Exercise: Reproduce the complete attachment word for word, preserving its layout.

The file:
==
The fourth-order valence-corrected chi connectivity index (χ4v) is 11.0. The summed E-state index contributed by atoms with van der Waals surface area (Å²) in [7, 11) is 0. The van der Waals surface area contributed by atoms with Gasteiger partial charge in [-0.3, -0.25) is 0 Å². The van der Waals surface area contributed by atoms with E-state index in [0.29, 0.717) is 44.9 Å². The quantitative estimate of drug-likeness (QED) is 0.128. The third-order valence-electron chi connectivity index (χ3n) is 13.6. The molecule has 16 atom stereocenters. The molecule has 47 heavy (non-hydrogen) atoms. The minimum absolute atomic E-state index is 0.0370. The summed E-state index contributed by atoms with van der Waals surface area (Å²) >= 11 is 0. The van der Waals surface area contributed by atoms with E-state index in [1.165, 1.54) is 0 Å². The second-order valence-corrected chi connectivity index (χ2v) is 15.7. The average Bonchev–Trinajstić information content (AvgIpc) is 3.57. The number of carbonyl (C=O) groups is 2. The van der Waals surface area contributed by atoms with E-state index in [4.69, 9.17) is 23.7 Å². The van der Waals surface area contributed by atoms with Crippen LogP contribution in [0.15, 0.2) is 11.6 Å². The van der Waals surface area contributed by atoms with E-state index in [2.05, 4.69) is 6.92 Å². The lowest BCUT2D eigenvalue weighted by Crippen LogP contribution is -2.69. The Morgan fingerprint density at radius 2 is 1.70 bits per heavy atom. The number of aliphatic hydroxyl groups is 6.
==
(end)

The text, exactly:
The fourth-order valence-corrected chi connectivity index (χ4v) is 11.0. The summed E-state index contributed by atoms with van der Waals surface area (Å²) in [7, 11) is 0. The van der Waals surface area contributed by atoms with Gasteiger partial charge in [-0.3, -0.25) is 0 Å². The van der Waals surface area contributed by atoms with E-state index in [0.29, 0.717) is 44.9 Å². The quantitative estimate of drug-likeness (QED) is 0.128. The third-order valence-electron chi connectivity index (χ3n) is 13.6. The molecule has 16 atom stereocenters. The molecule has 47 heavy (non-hydrogen) atoms. The minimum absolute atomic E-state index is 0.0370. The summed E-state index contributed by atoms with van der Waals surface area (Å²) >= 11 is 0. The van der Waals surface area contributed by atoms with E-state index in [1.165, 1.54) is 0 Å². The second-order valence-corrected chi connectivity index (χ2v) is 15.7. The average Bonchev–Trinajstić information content (AvgIpc) is 3.57. The number of carbonyl (C=O) groups is 2. The van der Waals surface area contributed by atoms with E-state index in [4.69, 9.17) is 23.7 Å². The van der Waals surface area contributed by atoms with Crippen LogP contribution in [0.15, 0.2) is 11.6 Å². The van der Waals surface area contributed by atoms with E-state index in [2.05, 4.69) is 6.92 Å². The lowest BCUT2D eigenvalue weighted by Crippen LogP contribution is -2.69. The Morgan fingerprint density at radius 2 is 1.70 bits per heavy atom. The number of aliphatic hydroxyl groups is 6.